Some people eat to live, while others live to eat. What about you? How far would you travel for the best meal of your life?
Now that is food for thought. I think I do a bit of both, according to how my mood is, how I am feeling, and basically how my sugar levels are, being a member of the Diabetes 2 club – the ones that stuffed theselves in their younger years and now have to suffer the consequences. I must say the younger years of eating were the best years of my digestive life. No problems, everything went in at the top and you thrived on it, perhaps laying a foundation for overweight in later years, but you enjoyed eating.
I must admit, I was living to eat at the time. In England there was no danger of overeating. The choice was not great: potato with everything, vegetables being carrots, peas, greens (yuck). And there was always the famous steak and kidney pie, full of calories with its thick gravy and heavy indigestable pastry, usually made with lard. All the exotic choices just did not exist, this was over forty years ago. Custard and apple pie as a dessert and you could even finish a meal off with a coffee and cigarette and have no guilty feelings – the dangers had not yet been discovered.
When I moved over to Switzerland, the final fate was sealed on my edible future. Not only could I enjoy the delights of the German culinary experience, but the French and Italian. There even exists a Swiss cooking range. I was fascinated. The Swiss loved to pour cream into everything and being a cream fan, this was no problem. Chopped veal cooked in a white wine cream sauce served with Rosti (fried chopped potato). There were German sausages in endless sizes, shapes and tastes. The French are famous for the five star cooking, everything dripping with butter and calories, not to mention the Italians. Pasta with everything, smothered in olive oil, accompanied by a meat sauce, cream sauce, tomato sauce., not forgetting the ravioli and lasagne. I ask you, how can you eat to live under those circumstances, so for ten or twenty years I decided live to eat and enjoy it.
Unfortunately I felt quite healthy under the culinary atmosphere I was living in. I had no problems. Could digest everything. Even had room for the odd piece of black forest cake or a piece of lemon cake, dripping with lemon juice and sugar. The delights were without borders. Luckily the Italians are not so hot on desserts, although who can say no to a wonderful piece of tiramisu – biscuit drowned in strong coffee and garnished with a cream of beaten eggs, marscapone, sugar and dusted with a sprinkling of chocolate powder. Oh the sins of eating!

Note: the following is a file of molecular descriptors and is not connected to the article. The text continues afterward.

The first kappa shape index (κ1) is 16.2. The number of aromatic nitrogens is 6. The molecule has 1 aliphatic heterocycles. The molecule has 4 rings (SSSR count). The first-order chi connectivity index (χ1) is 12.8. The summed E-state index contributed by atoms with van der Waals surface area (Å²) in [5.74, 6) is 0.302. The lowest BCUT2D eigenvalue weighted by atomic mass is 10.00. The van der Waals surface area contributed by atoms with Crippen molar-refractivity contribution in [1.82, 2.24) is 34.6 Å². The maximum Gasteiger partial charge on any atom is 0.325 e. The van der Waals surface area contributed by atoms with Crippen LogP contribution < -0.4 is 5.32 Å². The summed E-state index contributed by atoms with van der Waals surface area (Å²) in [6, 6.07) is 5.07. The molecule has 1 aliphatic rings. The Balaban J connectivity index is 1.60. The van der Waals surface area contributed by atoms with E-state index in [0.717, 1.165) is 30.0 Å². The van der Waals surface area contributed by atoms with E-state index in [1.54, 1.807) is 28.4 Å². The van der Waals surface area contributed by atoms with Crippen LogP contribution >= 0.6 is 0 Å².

Then one fine day, through a normal medical examination, the stupid doctor discovered that I had just a little bit too much sugar in my wonderful well proportioned body. I had been lucky over my calory rich years that I had never actually expanded in the wrong places. The carousel of medical check-ups started, until the day arrived when I was on three tablets per day and a regular blood check to keep my diabetes under control. My cholesterine happy days were a thing of the past.
The main problem with all this “too much of a good thing” is that you don’t really feel ill and you ask “What’s up doc?”.
Then I discovered it is not really what you eat, but how you eat it. With a little thought and study, you can really start to enjoy eat to live and not the other direction. Since my retirement, I have really discovered the joys of cooking. I avoid all ready cooked meals to be found in the supermarket. I make most myself and have fun doing it. I discovered that meat does not have to be present at every meal. During the week for lunch, I do not eat meat. There are so many opportunities without. A mushroom risotto, pasta with a vegetable in a bechemel sauce, lentils cooked with various vegetables, perhaps served with potatoes etc. etc. I am not vegetarian, do not intend to become a vegetarian, and cook meat at week-ends. I cook a lot with herbs, in Summer fresh from my garden. I have one little problem, I just love to cook everything in butter. My pasta has a touch of butter and my vegetables are also garnished with butter when cooked.
As far as eating in a restaurant is concerned; I do not seek the opportunity. If I am invited I accept, but I do not really enjoy food in a restaurant. I am a little bit suspicious of how it is cooked and what it contains. There is also another reason. When I eat at home, I am in comfortable surroundings. Can take it easy after the meal, no stress sitting in the restaurant waiting to pay and travelling home afterwards.
In the 66 years of my eating life, I have altered my eating habits, have learnt what nutrition really means, and found pleasure in the genuine tastes of food (although I still enjoy a piece of black forest cake now and again – nobody is perfect.). I have put on a little extra weight over the years, but nothing drastic, just in the wrong places. My diabetes has not got better, my tablets are stronger and one day I will probably be on the needle, but that is normal. You can keep it under control with a little common sense.